Star attraction: : Pip Priestley’s celebrity clientele. ele
Beer Goggles. Short order.
When Pip Priestley had the audacity to become the first boy at Geelong East Technical School to study home economics, schoolyard retribution was swift. The Australian personal chef, who today cooks privately for British royalty, celebrities and billionaires, often during their stalking and fishing sojourns on Highland estates in Scotland, says it was lucky he was “a slip of a kid who could run bloody fast”.
“Back then in the mid-1960s, boys in Australia were going off to electrical and mechanical trades, but I didn’t like the black grease on my hands and wanted to do cooking,” he says. “I saw cooking as one aspect of it and the other as being the only boy with all these girls but, by god, did I get jip for it in the playground. I regularly got chased by bullies calling me a poof and a girl. I was fair game but I had found my forte.”
Leaving school, Priestley did an apprenticeship at what was then a Travelodge on St Kilda Road, Melbourne. There he learned every section of the kitchen and its techniques. How to butcher, bone out and fillet. Pastries and sauces. Canapes. Desserts. Later he cooked at Mirrabook, formerly at the National Gallery of Australia, and the Lobby Restaurant, the go-to lunch place for Old Parliament House politicians. Malcolm Fraser, Bob Hawke, Gough Whitlam and Paul Keating were regulars.
Now 60, Priestley lives in Edinburgh. A snappy dresser with a plummy burr and a penchant for fine cigars, it is here while doing canapes and catering for the castle city’s business stalwarts for the past two decades that Priestley quietly built a stable of elite, and very private, clients. Lords and ladies. Duke and duchesses. HRHs and honourables. Marquises and earls. Film stars, actors, comedians. The landed gentry, millionaires and the uber nouveau riche all look to Polo Chef (Priestley’s company, named after his enduring love of horses and playing polo-cross) to bring that spot of je ne sais quoi fine dining (and presumably antipodean flavour) to dinner parties, trips aboard, soirees and inner entertaining circles.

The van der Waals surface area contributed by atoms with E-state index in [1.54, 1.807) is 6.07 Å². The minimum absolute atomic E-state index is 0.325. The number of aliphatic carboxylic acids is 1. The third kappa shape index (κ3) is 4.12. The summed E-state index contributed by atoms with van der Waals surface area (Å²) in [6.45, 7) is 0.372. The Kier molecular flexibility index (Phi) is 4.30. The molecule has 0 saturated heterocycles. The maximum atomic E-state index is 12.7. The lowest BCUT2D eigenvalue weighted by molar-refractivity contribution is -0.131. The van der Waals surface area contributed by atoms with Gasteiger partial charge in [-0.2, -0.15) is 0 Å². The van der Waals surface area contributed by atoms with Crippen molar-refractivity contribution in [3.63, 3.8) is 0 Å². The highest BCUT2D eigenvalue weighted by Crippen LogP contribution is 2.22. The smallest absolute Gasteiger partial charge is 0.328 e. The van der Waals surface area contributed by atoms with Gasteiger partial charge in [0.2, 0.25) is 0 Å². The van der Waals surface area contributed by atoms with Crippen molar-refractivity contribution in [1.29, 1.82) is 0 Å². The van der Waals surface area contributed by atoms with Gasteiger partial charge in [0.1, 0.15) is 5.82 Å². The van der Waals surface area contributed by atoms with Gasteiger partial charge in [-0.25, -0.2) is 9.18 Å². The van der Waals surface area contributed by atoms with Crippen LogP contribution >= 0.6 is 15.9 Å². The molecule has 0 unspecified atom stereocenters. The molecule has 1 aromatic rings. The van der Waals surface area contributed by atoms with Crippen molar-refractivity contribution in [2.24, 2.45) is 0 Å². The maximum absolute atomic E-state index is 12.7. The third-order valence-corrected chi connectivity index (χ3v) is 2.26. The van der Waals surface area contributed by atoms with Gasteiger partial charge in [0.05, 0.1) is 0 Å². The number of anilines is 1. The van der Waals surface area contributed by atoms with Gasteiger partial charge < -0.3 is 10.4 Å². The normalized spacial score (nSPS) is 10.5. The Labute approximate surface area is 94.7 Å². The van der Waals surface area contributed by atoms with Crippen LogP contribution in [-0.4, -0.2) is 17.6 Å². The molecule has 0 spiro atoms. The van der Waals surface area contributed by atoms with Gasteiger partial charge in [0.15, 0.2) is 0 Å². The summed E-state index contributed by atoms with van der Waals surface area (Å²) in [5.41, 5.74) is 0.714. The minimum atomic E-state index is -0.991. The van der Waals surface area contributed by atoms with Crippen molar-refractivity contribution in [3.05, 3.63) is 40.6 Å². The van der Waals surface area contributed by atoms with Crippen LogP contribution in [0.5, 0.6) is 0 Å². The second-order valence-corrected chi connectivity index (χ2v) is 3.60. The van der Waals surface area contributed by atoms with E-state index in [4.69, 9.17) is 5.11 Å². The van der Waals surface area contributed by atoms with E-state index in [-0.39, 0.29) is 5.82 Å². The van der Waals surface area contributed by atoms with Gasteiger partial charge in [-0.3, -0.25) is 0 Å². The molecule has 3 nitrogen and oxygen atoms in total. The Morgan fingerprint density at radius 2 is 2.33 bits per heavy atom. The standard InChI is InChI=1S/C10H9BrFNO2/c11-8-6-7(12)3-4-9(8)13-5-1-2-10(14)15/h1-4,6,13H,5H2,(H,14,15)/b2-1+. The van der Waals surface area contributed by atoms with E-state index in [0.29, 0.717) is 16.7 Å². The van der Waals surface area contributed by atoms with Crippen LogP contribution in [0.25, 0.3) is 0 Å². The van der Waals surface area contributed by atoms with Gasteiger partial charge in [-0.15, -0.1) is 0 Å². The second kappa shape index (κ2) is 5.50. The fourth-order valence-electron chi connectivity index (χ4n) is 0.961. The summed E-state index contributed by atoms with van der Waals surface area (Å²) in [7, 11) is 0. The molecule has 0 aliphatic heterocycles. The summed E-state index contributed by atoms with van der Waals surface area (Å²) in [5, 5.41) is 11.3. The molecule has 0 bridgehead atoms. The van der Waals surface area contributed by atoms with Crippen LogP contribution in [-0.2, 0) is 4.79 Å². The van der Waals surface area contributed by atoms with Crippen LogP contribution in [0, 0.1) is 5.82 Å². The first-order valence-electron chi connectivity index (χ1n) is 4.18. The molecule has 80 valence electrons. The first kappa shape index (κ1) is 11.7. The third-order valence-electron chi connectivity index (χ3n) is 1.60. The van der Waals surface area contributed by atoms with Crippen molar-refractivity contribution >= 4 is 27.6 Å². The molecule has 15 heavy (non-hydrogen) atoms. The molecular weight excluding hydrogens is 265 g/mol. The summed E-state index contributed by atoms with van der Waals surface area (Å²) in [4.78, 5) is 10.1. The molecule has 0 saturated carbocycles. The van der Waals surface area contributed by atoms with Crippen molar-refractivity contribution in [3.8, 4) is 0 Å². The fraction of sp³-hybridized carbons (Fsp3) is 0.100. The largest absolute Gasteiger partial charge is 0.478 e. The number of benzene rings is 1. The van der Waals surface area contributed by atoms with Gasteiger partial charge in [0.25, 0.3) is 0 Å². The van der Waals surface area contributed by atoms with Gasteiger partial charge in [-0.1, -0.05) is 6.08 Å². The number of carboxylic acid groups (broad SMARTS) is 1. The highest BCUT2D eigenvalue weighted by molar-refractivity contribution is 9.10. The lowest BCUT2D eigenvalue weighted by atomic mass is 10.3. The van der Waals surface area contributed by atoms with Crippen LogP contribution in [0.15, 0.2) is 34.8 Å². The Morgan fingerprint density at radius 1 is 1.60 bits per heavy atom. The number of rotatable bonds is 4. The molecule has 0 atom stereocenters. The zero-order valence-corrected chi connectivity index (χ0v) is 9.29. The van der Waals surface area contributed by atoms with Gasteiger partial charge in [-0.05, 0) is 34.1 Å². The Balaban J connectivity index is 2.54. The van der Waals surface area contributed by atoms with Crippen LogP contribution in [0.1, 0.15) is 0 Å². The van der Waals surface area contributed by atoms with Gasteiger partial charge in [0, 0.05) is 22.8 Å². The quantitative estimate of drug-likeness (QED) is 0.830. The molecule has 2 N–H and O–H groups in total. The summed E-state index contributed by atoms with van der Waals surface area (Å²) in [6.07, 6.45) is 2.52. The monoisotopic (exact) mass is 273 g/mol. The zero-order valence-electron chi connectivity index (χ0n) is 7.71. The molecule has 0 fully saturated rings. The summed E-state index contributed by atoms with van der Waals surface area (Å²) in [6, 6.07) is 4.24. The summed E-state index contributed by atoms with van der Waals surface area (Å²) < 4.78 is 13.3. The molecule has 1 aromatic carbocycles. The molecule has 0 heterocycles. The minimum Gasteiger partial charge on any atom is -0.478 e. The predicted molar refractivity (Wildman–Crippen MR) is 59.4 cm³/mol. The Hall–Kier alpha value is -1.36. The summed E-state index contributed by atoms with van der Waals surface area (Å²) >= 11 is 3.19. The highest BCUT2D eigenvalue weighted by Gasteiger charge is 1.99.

Hugh Grant is a sometime client. So are Rowan Atkinson, Barry Humphries, Gary Barlow and All Creatures Great and Small actor Robert Hardy. Former Thatcher minister Malcolm Rifkind is a long-time repeat customer, as is the Rothschild family and the Duke of Northumberland — one of Britain’s wealthiest men, his home Alnwick Castle was used as a backdrop to Hogwarts in the Harry Potter films.
The duke’s daughter, Catherine “Katie” Valentine, is a leading light in what one British tabloid recently dubbed “the glossy posse” led by princes William and Harry. Pip recently cooked at a private function attended by Harry, Katie and their mutual up-market friend, Alexander Mavros, son of Zimbabwean-born London silversmith Patrick Mavros. The family’s flagship store on Fulham Road is full of expensive jewellery and exquisitely sculpted silver figurines of African animals, reputedly greatly favoured by Kate, the Duchess of Cambridge.
“I was away with Harry at a shooting lodge for about a week last year,” recalls Priestley, adding he has also cooked for Harry’s aunt, Princess Anne, on several occasions. “Very nice guy. I already knew his bodyguard quite well through a friend of mine who was his commanding officer in the army.
“All my work comes through repeat business and by word-of-mouth referrals, and these social connections help because you get a reputation as someone who not only has all the cooking experience but also understands protocol, presents well and can hold a conversation. Granted there’s a fine line at times knowing what you can say and what you can’t say to some of my clients, but being an Australian helps, I think … I tend to call a spade a spade.”
Priestley says his food can be “as luxurious or as simple as the client requires”. He charges clients about £400 ($760) a day, depending on the work. Menus costs are worked out on a per head basis, and charged £25 to £60 a person depending on ingredients. Most clients hire Pip to come away with them a minimum of a week. He is off to the Cannes film festival with clients for a week next month.
“There are things I always say upfront to new clients,” says Priestley. “That ‘ you will remember the
‘Granted there’s a fine line at times knowing what you can say and what you can’t say to some of my clients’ PIP PRIESTLEY